HOUSTON — The rain mercifully has stopped in southeast Texas. But a week after Hurricane Harvey, boaters still are shuttling people away from a few high-water areas as millions struggle with what the storm has left — tens of thousands of destroyed homes and altered lives, and grim efforts to find those who may not have survived.
At least 47 people have died from the storm. Other statistics only begin to hint at the scope of the punishing deluge and what the months of recovery will entail:
- About 27 trillion gallons of rain fell on Texas and Louisiana over six days — enough to fill the Houston Astrodome 85,000 times.
- More than 72,000 people have been rescued.
- And about 136,000 structures were flooded in Harris County, home of Houston, alone — about 10% of the structures on record there, the county says.
Danger is far from over in places such as Beaumont, Texas, a city of 118,000 dealing with a cruel juxtaposition: inundated in spots with floodwater as its residents lack flowing tap water because two pumps there failed.
“The river … on the east line of our city should crest today, and it will start falling, (but) our biggest situation is the water supply is cut off,” said Capt. Brad Pennison of Beaumont’s fire department.
The loss of drinking water has forced an evacuation of patients from Beaumont’s Baptist Hospital. Patients in intensive care already have been airlifted or taken by ambulance to other facilities, but officials still plan to evacuate 85 people — including 11 babies born prematurely and three other newborns — who remained there Friday morning.
Dr. Snehal Doshi, who runs the hospital’s neonatal intensive care unit, said several preemies’ parents had been prevented from visiting their infants because of flooding elsewhere.
“There are some parents who simply haven’t seen their babies for days, just because it’s not safe for them to come to the hospital,” he said.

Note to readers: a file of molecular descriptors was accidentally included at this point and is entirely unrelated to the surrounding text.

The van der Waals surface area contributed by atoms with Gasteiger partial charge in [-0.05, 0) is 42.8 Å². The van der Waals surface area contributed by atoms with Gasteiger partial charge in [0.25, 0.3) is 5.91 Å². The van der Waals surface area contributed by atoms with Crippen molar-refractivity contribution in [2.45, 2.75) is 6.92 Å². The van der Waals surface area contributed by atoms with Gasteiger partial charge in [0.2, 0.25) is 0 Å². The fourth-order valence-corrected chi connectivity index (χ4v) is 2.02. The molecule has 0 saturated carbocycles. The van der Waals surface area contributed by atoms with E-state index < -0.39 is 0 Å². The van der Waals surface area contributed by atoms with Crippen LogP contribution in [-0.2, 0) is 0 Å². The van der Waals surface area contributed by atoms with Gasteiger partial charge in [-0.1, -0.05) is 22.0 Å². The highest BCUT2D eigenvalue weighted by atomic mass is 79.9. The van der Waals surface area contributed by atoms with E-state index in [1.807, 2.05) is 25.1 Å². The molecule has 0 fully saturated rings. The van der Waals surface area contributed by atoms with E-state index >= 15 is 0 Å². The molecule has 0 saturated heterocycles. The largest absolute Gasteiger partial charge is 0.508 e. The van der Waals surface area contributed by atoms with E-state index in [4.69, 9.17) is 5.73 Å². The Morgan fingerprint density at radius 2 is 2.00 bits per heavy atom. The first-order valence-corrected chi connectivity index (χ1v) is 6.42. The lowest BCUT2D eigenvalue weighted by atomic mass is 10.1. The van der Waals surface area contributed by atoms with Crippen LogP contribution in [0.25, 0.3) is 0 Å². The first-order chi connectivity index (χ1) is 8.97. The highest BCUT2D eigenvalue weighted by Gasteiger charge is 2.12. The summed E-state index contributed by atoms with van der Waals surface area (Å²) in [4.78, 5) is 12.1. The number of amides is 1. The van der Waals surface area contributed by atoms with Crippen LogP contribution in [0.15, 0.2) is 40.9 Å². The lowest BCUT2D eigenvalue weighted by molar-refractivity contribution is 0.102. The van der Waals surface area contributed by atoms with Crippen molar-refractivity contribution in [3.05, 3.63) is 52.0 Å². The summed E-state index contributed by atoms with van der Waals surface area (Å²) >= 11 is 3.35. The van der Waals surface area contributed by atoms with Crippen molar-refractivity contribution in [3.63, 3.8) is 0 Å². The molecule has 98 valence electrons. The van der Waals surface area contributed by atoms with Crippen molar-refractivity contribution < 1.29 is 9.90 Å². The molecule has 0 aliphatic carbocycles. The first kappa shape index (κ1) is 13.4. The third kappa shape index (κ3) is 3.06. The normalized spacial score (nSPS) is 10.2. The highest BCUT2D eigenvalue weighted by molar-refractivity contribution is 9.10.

For city residents, officials ordered bottled water and set up distribution points Friday.
Mayor: $75 million or more needed to remove debris
Houston’s mayor, meanwhile, made a public plea to the federal government Friday: Advance money and other assistance quickly.
Most of Houston is drying out, and people are starting to pile debris in front of their homes, Mayor Sylvester Turner said.
“We need immediately, right now, just for debris removal alone, anywhere between $75 million to $100 million,” Harris told CNN’s “New Day” on Friday.
“We need housing assistance. We need an army of FEMA agents on the ground to be assisting people, not just in shelters, but (also) people who are in their homes, so we can get them financial assistance they need (so) they can start transitioning.”
The rate of rescues in Harris County has slowed, but some still were happening in high-water areas Friday morning, especially in the western part, Sheriff Ed Gonzalez said.
Firefighters and other emergency personnel are going door-to-door in Houston “to make sure we have not missed anyone … especially seniors or people who are disabled,” the mayor said.
Some flooding in western Houston happened because the Army Corps of Engineers intentionally released water from two reservoirs, Turner said.
Officials have said it was safer for nearby neighborhoods if the Corps managed the water with controlled releases instead of letting uncontrolled water flow over the edge of the reservoirs as more rain was predicted.
Turner and other officials have pointed to small signs of recovery, such as fewer people in shelters, more bus lines resuming and the city’s shipping channel reopening on a limited basis.